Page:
Especially when it comes to the presidency, Americans tend to trust their guts, and in Obama's case, lately, something doesn't feel right. Can I trust this guy?All good advice, to be sure, but Fournier is basing it on the assumption that the White House has nothing to hide. Yes, the president should clean house, but what if it's his house that turns out to be dirty? In fact, it seems to me that given what the president has to lose in terms of his credibility by not being forthcoming about these matters it's overwhelmingly in his interest to find the guilty parties and get rid of them.
There is a common element to the so-called Obama scandals—the IRS targeting of conservatives, the fatal attack in Benghazi, and widespread spying on U.S. journalists and ordinary Americans. It is a lack of credibility.
In each case, the Obama administration has helped make controversies worse by changing its stories, distorting facts, and lying.
The abuse of trust may be taking a toll on President Obama's reputation....
A month into Obama's presidency, 74 percent of Americans answered "yes," saying the terms "honest and trustworthy" applied to him .... This month, only 49 percent of Americans say Obama is honest and trustworthy. That is a 9-point drop since May 17-18. Obama still may be able to recover. But he would need to take immediate steps to show accountability, transparency, and credibility.
No more slow-walking the truth as the White House did with the cause of the Benghazi attacks and with the names of West Wing officials notified about IRS targeting. No more lies, such as the IRS claiming for months that the targeting did not take place, and Director of National Intelligence James Clapper denying the existence of the NSA programs weeks before they were revealed.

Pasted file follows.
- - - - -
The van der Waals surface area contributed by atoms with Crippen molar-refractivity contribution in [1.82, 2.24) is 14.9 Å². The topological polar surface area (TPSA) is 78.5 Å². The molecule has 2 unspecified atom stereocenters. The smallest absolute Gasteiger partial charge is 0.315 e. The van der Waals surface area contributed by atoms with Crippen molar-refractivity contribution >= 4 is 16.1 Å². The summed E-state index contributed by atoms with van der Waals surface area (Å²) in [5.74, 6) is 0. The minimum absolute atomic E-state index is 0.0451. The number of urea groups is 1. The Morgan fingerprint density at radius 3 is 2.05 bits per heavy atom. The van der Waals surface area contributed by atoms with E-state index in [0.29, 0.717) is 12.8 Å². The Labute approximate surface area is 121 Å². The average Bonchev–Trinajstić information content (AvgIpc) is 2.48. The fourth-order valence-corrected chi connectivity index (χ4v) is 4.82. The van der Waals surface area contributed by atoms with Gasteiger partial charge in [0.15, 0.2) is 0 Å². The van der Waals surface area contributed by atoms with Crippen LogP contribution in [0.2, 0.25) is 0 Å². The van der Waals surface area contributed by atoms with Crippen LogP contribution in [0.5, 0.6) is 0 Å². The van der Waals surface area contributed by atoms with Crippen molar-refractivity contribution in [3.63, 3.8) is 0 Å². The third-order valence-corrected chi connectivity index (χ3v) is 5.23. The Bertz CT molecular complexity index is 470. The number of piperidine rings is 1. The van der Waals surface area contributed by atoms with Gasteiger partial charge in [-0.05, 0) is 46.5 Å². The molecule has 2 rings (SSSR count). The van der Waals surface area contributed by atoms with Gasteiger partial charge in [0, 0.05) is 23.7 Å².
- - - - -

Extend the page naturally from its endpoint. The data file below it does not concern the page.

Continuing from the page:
No more doublespeak such as the president earnestly claiming, "Your duly elected representatives have consistently been informed" of the NSA programs. He knew that wasn't quite true, or should have known.
Obama needs to take action, too.
The IRS scandal needs to be aggressively investigated, with the seizure of White House and Obama campaign e-mails as well as interviews, under oath, with members of Obama's team. Those responsible for the abuse must be punished....
There is no time to waste. Obama already has earned the ignominious distinction of running against Bush's surveillance programs, then adapting it as president, and expanding it. Does he also want to repeat his predecessor's credibility crisis?
That he doesn't do this creates a presumption that perhaps the guilty parties are too close to home and that publicly humiliating them would induce them to divulge information unflattering to the president about why they undertook to do what they did. If the president doesn't clean up the mess then the American public is warranted in assuming that it's because he himself is part of it.